Our ability to absorb zinc is reduced with age, and many older people lack zinc, even though there is plenty of zinc in the diet they eat. The trace element is involved in over 1,000 enzyme processes and is also an important antioxidant that protects our cells. Even minor zinc deficiencies can speed up ageing processes and contribute to skin and hair problems, infections such as bladder infections, chronic inflammation, elevated blood pressure, cancer, and other diseases. People with unhealthy diets, vegetarians, vegans, and older people are at particularly vulnerable. Certain types of medicine that many seniors take can also increase the risk of a zinc deficiency.
All cells in the body need zinc, a nutrient that is involved in well over 1,000 enzyme processes. Zinc also supports several different transport proteins in the cell membranes that make sure that the right genes are expressed at the right moment. Therefore, zinc is of vital importance to a host of physiological processes, including the brain and nervous system, the immune defense, skin, hair, and wound healing, the circulatory system, blood sugar regulation, and fertility. Zinc is also a powerful antioxidant that protects cells against oxidative stress caused by free radicals, which are aggressive molecules that play a role in the majority of diseases. Smoking, exposure to environmental toxins, and the use of certain types of medicine increase the free radical burden, but free radicals are also a natural byproduct of our own respiration, and the number of free radicals increases with age. It is therefore essential to have enough protective antioxidants like zinc to help the body ward off these harmful compounds.
We only take up around 10-30 percent of the zinc from the food we eat, and that amount decreases with age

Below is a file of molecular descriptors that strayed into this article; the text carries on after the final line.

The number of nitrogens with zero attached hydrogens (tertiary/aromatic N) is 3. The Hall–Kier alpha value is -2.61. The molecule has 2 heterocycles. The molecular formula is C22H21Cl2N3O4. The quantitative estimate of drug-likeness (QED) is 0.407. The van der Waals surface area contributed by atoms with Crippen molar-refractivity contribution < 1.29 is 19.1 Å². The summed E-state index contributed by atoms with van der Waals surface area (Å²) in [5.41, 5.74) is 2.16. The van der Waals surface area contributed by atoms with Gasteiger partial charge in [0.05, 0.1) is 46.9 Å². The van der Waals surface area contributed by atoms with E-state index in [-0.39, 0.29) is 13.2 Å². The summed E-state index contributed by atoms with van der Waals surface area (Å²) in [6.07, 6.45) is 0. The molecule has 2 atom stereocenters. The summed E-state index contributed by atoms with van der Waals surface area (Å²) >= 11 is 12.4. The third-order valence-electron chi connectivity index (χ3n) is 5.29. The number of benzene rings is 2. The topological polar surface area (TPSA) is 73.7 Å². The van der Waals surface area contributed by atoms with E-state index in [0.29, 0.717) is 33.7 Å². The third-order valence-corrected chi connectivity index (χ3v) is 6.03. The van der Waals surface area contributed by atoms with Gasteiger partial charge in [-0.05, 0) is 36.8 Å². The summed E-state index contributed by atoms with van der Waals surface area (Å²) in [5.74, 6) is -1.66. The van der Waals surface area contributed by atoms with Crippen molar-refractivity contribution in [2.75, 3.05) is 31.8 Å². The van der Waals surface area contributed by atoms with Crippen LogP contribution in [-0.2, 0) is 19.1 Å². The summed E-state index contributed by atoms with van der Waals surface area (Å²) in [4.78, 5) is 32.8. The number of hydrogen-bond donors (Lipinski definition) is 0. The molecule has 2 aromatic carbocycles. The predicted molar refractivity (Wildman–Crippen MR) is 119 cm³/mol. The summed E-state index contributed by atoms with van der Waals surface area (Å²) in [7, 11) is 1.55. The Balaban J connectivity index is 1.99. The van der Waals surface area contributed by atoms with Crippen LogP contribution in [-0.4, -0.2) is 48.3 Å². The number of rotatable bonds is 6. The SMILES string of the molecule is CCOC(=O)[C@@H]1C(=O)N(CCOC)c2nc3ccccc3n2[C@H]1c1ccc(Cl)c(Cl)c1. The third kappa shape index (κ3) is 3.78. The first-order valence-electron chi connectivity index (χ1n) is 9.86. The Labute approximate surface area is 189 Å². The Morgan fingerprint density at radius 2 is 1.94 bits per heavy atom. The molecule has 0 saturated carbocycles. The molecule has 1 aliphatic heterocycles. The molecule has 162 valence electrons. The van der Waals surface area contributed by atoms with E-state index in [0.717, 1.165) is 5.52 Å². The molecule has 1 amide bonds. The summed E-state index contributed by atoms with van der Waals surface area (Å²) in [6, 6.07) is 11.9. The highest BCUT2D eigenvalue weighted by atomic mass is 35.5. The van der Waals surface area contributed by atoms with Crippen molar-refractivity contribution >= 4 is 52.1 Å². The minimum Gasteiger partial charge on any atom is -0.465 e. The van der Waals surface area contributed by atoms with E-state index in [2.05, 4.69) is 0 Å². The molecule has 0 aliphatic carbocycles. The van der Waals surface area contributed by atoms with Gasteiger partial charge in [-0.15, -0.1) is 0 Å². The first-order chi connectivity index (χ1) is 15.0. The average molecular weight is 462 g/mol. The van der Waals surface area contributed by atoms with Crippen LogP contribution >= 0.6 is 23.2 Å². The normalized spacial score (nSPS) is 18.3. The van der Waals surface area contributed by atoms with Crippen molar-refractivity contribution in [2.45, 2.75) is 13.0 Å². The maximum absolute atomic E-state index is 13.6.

Zinc deficiencies are linked to premature ageing and many diseases
A study that is published in Nutritional Biochemistry shows the biological mechanisms that are responsible for age-related zinc deficiency. The study also reveals how such deficiencies can increase the risk of chronic inflammation, which is linked to a host of conditions, including auto-immune diseases, cardiovascular disease, diabetes, and cancer.
The study was conducted at the Linus Pauling Institute at Oregon State University and OSU College of Public Health and Human Sciences. According to the scientists, it is particularly important for older people to get enough zinc, as they do not absorb zinc all that well from their diets and therefore need more than the officially recommended intake for this nutrient.
Zinc deficiency is widespread – especially among older people
An estimated 40 percent of American seniors lack zinc, and the figure among seniors in Europe is probably similar. Around two billion people worldwide are believed to be zinc-deficient. But the serious consequences of this deficiency are an overlooked problem, and rather than deal with the underlying cause, doctors use medicine to treat the different complications that follow in the wake of a zinc deficiency.
Zinc deficiency increases inflammation, which is the common thread in most diseases